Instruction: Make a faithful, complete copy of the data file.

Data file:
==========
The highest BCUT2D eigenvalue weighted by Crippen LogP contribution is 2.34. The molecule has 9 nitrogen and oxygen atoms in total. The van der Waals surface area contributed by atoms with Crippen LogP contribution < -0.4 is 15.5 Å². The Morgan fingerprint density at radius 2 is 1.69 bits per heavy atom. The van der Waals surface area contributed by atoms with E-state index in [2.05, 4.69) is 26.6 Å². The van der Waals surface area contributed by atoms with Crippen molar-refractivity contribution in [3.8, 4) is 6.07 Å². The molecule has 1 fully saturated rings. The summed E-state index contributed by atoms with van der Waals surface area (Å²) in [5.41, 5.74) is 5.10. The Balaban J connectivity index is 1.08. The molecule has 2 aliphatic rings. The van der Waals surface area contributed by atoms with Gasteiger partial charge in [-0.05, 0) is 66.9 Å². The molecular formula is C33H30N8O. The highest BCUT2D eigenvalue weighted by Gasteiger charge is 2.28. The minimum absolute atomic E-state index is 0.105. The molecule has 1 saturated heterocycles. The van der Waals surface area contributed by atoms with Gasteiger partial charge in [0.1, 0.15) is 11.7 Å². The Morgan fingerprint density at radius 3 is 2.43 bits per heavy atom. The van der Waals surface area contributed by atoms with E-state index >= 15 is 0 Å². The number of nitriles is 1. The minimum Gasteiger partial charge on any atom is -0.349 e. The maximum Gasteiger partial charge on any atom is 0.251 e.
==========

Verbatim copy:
The highest BCUT2D eigenvalue weighted by Crippen LogP contribution is 2.34. The molecule has 9 nitrogen and oxygen atoms in total. The van der Waals surface area contributed by atoms with Crippen LogP contribution < -0.4 is 15.5 Å². The Morgan fingerprint density at radius 2 is 1.69 bits per heavy atom. The van der Waals surface area contributed by atoms with E-state index in [2.05, 4.69) is 26.6 Å². The van der Waals surface area contributed by atoms with Crippen molar-refractivity contribution in [3.8, 4) is 6.07 Å². The molecule has 1 fully saturated rings. The summed E-state index contributed by atoms with van der Waals surface area (Å²) in [5.41, 5.74) is 5.10. The Balaban J connectivity index is 1.08. The molecule has 2 aliphatic rings. The van der Waals surface area contributed by atoms with Gasteiger partial charge in [-0.05, 0) is 66.9 Å². The molecular formula is C33H30N8O. The highest BCUT2D eigenvalue weighted by Gasteiger charge is 2.28. The minimum absolute atomic E-state index is 0.105. The molecule has 1 saturated heterocycles. The van der Waals surface area contributed by atoms with Gasteiger partial charge in [0.1, 0.15) is 11.7 Å². The Morgan fingerprint density at radius 3 is 2.43 bits per heavy atom. The van der Waals surface area contributed by atoms with E-state index >= 15 is 0 Å². The number of nitriles is 1. The minimum Gasteiger partial charge on any atom is -0.349 e. The maximum Gasteiger partial charge on any atom is 0.251 e.